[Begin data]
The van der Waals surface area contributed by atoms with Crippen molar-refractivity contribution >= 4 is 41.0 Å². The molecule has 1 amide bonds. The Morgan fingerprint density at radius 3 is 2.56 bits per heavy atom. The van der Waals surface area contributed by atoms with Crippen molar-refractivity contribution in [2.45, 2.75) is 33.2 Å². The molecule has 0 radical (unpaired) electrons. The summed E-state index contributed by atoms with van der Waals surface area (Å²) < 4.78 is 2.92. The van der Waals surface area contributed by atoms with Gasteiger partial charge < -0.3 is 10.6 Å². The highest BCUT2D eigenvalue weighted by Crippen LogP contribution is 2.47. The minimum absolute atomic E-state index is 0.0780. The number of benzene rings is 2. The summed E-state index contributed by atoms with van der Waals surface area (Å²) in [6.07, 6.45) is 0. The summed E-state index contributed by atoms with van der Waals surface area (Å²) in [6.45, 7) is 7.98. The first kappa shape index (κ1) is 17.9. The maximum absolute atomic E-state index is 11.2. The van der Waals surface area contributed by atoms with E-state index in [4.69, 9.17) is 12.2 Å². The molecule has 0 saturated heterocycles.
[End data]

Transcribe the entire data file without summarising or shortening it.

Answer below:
The van der Waals surface area contributed by atoms with Crippen molar-refractivity contribution >= 4 is 41.0 Å². The molecule has 1 amide bonds. The Morgan fingerprint density at radius 3 is 2.56 bits per heavy atom. The van der Waals surface area contributed by atoms with Crippen molar-refractivity contribution in [2.45, 2.75) is 33.2 Å². The molecule has 0 radical (unpaired) electrons. The summed E-state index contributed by atoms with van der Waals surface area (Å²) < 4.78 is 2.92. The van der Waals surface area contributed by atoms with Gasteiger partial charge < -0.3 is 10.6 Å². The highest BCUT2D eigenvalue weighted by Crippen LogP contribution is 2.47. The minimum absolute atomic E-state index is 0.0780. The number of benzene rings is 2. The summed E-state index contributed by atoms with van der Waals surface area (Å²) in [6.07, 6.45) is 0. The summed E-state index contributed by atoms with van der Waals surface area (Å²) in [6.45, 7) is 7.98. The first kappa shape index (κ1) is 17.9. The maximum absolute atomic E-state index is 11.2. The van der Waals surface area contributed by atoms with E-state index in [4.69, 9.17) is 12.2 Å². The molecule has 0 saturated heterocycles.